Alzheimer’s disease is the most common type of dementia. Dementia is characterized by a group of symptoms that severely affect an individual’s mental abilities, interfering significantly with daily functioning.
Early Symptoms of Alzheimer’s Disease
Alzheimer’s is a progressive, degenerative disease that begins with mild memory loss and eventually leads to complete mental impairment. Early Alzheimer’s symptoms may include:
- Difficulty communicating with others
- Difficulty performing familiar tasks
- Memory loss
- Mood and behavioral changes
- Poor or reduced judgment.
These early Alzheimer’s symptoms usually begin to appear around 60 to 65 years of age.
As the disease progresses, the symptoms of Alzheimer’s become more apparent and more severe. Mid and late-stage symptoms of Alzheimer’s can be divided into two basic categories: cognitive and psychiatric symptoms.
Cognitive Symptoms of Alzheimer’s Disease
Cognitive abilities refer to the mental processes required to carry out mental and physical tasks. The four main cognitive symptoms of Alzheimer’s are referred to as the “four A’s of Alzheimer’s.” These include:
- Agnosia: Agnosia refers to an individual’s lack of ability to perceive and properly interpret information gleaned with their five senses. An individual with Alzheimer’s disease will not be able to recognize once familiar people, places, smells and sensations (such as pain).
- Amnesia: Amnesia is the loss of memory. Alzheimer’s sufferers lose their ability to remember people, facts, places and events. Short-term memory, or recently acquired information, is affected first, followed by long-term memory.
- Aphasia: Aphasia is the inability to both understand and communicate. Individuals with Alzheimer’s disease may have difficulty speaking, writing, reading or listening effectively. They may have difficultly with all or some of these methods of communication.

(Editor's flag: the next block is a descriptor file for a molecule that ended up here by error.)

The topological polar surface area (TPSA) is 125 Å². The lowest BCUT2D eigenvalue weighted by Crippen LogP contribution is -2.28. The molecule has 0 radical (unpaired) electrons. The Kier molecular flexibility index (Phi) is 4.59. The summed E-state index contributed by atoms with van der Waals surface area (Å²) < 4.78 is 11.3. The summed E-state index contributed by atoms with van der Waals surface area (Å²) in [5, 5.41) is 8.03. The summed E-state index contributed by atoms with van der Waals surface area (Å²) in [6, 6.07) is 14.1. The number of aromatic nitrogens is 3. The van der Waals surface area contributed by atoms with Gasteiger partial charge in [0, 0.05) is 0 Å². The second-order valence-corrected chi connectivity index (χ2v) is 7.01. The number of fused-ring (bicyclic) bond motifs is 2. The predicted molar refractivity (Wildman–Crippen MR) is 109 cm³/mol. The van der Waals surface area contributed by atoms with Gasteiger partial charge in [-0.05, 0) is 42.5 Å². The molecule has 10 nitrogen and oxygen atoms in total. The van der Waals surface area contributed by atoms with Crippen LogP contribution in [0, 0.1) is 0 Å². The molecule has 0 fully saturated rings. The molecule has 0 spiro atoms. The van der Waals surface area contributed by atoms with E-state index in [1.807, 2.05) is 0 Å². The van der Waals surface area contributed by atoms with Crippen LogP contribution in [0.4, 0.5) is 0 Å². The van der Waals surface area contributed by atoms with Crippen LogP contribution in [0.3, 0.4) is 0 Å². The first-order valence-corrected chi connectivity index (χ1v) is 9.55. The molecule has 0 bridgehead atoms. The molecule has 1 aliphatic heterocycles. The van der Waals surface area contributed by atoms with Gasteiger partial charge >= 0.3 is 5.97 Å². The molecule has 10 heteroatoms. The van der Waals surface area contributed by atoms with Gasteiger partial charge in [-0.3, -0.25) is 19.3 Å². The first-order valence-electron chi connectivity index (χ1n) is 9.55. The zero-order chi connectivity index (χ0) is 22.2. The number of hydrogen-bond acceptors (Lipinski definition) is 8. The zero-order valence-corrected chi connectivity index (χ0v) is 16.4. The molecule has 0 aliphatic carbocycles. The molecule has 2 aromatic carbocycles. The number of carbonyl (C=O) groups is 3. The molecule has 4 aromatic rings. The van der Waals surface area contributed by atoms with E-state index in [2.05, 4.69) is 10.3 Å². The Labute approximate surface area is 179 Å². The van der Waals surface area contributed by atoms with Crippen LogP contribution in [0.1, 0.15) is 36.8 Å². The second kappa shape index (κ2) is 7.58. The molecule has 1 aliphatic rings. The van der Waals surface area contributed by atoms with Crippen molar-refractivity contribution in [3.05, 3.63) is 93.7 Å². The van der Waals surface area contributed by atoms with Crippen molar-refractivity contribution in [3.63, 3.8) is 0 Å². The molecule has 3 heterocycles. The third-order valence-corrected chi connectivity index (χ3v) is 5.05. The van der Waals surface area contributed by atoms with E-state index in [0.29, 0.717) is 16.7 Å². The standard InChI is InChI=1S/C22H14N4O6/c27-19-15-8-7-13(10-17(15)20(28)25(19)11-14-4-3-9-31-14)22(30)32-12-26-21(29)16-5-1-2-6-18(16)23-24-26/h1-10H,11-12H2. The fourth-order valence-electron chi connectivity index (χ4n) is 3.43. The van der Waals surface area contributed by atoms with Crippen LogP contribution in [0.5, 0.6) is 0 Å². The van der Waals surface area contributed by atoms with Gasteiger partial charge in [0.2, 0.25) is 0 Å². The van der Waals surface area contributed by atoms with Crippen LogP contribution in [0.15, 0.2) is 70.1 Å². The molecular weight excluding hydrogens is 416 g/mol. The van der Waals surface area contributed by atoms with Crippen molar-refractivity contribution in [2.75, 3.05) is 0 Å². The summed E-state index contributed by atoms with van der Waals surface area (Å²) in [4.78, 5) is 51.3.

- Apraxia: Apraxia refers to the inability to perform physical tasks. This is a gradual decline. Initially, the individual will lose the ability to carry out complicated tasks (such as job-related skills). Next, basic tasks such as eating and getting dressed will be forgotten. Finally, the individual may lose their ability to perform naturally instinctive actions, such as swallowing.
Psychiatric Symptoms of Alzheimer’s
Alzheimer’s is also accompanied by a variety of psychiatric symptoms. Alzheimer’s disease can alter mood, behavior and even an individual’s personality. Some of the more common psychiatric symptoms of Alzheimer’s disease include:
- Aggression and angry outbursts
- Hallucinations and their accompanying feelings of fear and agitation (occurs in mid to late-stages of the disease)
- Hiding possessions
- Irritability and restlessness
- Loss of interest in social activities and hobbies
- Mood swings (loss of control over emotions).
Alzheimer Foundation of America. (n.d.) About Alzheimer’s: Symptoms. Retrieved April 26, 2010, from http://www.alzfdn.org/AboutAlzheimers/symptoms.html.
Alzheimer Society of Canada. (n.d.) The effects of Alzheimer’s disease. Retrieved April 26, 2010, from http://www.alzheimer.ca/english/disease/whatisit-effects.htm.
Mayo Clinic. (2009). Symptoms. Retrieved April 26, 2010, from http://www.mayoclinic.com/health/alzheimers-disease/DS00161/DSECTION=symptoms.